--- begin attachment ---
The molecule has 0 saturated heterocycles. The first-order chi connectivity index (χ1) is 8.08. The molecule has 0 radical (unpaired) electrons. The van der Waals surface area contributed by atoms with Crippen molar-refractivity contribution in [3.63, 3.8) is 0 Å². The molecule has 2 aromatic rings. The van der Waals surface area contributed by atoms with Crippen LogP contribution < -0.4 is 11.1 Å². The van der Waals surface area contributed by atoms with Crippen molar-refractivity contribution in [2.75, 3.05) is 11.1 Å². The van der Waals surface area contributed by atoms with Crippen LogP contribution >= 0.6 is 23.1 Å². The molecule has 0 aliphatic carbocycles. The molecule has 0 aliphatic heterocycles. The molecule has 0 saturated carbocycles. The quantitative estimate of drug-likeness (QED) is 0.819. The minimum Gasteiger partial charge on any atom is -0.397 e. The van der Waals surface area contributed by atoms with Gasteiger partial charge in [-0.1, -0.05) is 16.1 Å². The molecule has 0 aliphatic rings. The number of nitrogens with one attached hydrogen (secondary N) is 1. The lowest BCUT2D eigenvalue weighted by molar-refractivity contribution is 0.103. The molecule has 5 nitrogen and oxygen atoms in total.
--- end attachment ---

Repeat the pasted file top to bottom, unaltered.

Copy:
The molecule has 0 saturated heterocycles. The first-order chi connectivity index (χ1) is 8.08. The molecule has 0 radical (unpaired) electrons. The van der Waals surface area contributed by atoms with Crippen molar-refractivity contribution in [3.63, 3.8) is 0 Å². The molecule has 2 aromatic rings. The van der Waals surface area contributed by atoms with Crippen LogP contribution < -0.4 is 11.1 Å². The van der Waals surface area contributed by atoms with Crippen molar-refractivity contribution in [2.75, 3.05) is 11.1 Å². The van der Waals surface area contributed by atoms with Crippen LogP contribution >= 0.6 is 23.1 Å². The molecule has 0 aliphatic carbocycles. The molecule has 0 aliphatic heterocycles. The molecule has 0 saturated carbocycles. The quantitative estimate of drug-likeness (QED) is 0.819. The minimum Gasteiger partial charge on any atom is -0.397 e. The van der Waals surface area contributed by atoms with Gasteiger partial charge in [-0.1, -0.05) is 16.1 Å². The molecule has 0 aliphatic rings. The number of nitrogens with one attached hydrogen (secondary N) is 1. The lowest BCUT2D eigenvalue weighted by molar-refractivity contribution is 0.103. The molecule has 5 nitrogen and oxygen atoms in total.